Matter OTA update protocol that uses the Matter operational network for querying and downloading a new firmware image.
Simple Management Protocol (SMP) over Bluetooth® LE. In this case, the DFU can be done either using a smartphone application or a PC command line tool. Note that this protocol is not part of the Matter specification.
In both cases, MCUboot secure bootloader is used to apply the new firmware image.
The DFU over Matter is enabled by default. The following configuration arguments are available during the build process for configuring DFU:
To configure the sample to support the DFU over Matter and SMP, use the
To configure the sample to disable the DFU and the secure bootloader, use the
See Providing CMake options for instructions on how to add these options to your build.
When building on the command line, run the following command with build_target replaced with the build target name of the hardware platform you are using (see Requirements), and dfu_build_flag replaced with the desired DFU build flag:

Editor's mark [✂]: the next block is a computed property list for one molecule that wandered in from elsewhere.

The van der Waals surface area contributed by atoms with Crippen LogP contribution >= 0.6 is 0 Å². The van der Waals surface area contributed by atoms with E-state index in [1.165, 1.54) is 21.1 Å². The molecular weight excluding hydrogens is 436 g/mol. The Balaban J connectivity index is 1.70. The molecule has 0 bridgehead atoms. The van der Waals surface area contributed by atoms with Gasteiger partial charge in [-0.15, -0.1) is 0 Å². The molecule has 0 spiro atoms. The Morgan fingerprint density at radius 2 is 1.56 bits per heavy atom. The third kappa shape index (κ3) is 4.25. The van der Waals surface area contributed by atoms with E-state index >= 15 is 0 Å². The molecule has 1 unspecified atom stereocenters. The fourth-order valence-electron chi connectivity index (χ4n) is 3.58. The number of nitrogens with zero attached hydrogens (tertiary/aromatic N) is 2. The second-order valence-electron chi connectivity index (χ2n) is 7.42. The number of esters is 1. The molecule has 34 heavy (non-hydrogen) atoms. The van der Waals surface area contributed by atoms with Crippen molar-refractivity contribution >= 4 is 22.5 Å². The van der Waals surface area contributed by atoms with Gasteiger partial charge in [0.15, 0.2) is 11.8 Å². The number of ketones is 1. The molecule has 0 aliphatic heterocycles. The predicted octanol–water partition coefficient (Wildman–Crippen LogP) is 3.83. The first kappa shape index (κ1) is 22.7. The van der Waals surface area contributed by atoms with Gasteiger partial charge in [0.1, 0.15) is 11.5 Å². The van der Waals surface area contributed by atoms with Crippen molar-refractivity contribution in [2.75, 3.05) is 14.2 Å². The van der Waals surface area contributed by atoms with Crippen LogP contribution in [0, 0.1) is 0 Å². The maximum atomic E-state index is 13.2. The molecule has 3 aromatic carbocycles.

west build -b build_target -- dfu_build_flag
west build -b nrf52840dk_nrf52840 -- -DCONFIG_CHIP_DFU_OVER_BT_SMP=y
You can add support for the nRF21540 front-end module to this sample by using one of the following options, depending on your hardware:
Build the sample for one board that contains the nRF21540 FEM, such as nrf21540dk_nrf52840.
Manually create a devicetree overlay file that describes how FEM is connected to the nRF5 SoC in your device. See Set devicetree overlays for different ways of adding the overlay file.
Provide nRF21540 FEM capabilities by using a shield, for example the nRF21540 EK shield that is available in the nRF Connect SDK. In this case, build the project for a board connected to the shield you are using with an appropriate variable included in the build command, for example